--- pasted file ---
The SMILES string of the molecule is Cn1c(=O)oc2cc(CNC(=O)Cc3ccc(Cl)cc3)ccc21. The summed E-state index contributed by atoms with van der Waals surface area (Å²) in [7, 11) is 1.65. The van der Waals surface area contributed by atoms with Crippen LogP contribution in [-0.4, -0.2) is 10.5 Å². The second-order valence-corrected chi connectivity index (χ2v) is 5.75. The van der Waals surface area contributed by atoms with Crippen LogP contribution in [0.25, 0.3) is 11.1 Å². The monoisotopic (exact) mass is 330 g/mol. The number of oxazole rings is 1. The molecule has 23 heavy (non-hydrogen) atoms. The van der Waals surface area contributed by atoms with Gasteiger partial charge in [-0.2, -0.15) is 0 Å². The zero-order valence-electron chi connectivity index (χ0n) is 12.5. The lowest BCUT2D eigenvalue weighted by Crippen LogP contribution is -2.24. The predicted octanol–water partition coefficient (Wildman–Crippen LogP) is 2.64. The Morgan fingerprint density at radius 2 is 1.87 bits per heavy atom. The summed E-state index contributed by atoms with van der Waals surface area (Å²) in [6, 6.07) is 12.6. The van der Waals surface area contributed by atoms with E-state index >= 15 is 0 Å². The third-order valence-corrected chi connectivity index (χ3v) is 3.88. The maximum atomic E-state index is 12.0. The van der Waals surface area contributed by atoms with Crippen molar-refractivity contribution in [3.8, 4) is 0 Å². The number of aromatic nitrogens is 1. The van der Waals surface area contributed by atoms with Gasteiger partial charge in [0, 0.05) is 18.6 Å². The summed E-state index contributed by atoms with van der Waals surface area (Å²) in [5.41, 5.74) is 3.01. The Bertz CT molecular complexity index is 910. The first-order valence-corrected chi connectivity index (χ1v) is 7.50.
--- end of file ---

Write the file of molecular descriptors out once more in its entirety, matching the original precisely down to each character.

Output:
The SMILES string of the molecule is Cn1c(=O)oc2cc(CNC(=O)Cc3ccc(Cl)cc3)ccc21. The summed E-state index contributed by atoms with van der Waals surface area (Å²) in [7, 11) is 1.65. The van der Waals surface area contributed by atoms with Crippen LogP contribution in [-0.4, -0.2) is 10.5 Å². The second-order valence-corrected chi connectivity index (χ2v) is 5.75. The van der Waals surface area contributed by atoms with Crippen LogP contribution in [0.25, 0.3) is 11.1 Å². The monoisotopic (exact) mass is 330 g/mol. The number of oxazole rings is 1. The molecule has 23 heavy (non-hydrogen) atoms. The van der Waals surface area contributed by atoms with Gasteiger partial charge in [-0.2, -0.15) is 0 Å². The zero-order valence-electron chi connectivity index (χ0n) is 12.5. The lowest BCUT2D eigenvalue weighted by Crippen LogP contribution is -2.24. The predicted octanol–water partition coefficient (Wildman–Crippen LogP) is 2.64. The Morgan fingerprint density at radius 2 is 1.87 bits per heavy atom. The summed E-state index contributed by atoms with van der Waals surface area (Å²) in [6, 6.07) is 12.6. The van der Waals surface area contributed by atoms with E-state index >= 15 is 0 Å². The third-order valence-corrected chi connectivity index (χ3v) is 3.88. The maximum atomic E-state index is 12.0. The van der Waals surface area contributed by atoms with Crippen molar-refractivity contribution in [3.8, 4) is 0 Å². The number of aromatic nitrogens is 1. The van der Waals surface area contributed by atoms with Gasteiger partial charge in [0, 0.05) is 18.6 Å². The summed E-state index contributed by atoms with van der Waals surface area (Å²) in [5.41, 5.74) is 3.01. The Bertz CT molecular complexity index is 910. The first-order valence-corrected chi connectivity index (χ1v) is 7.50.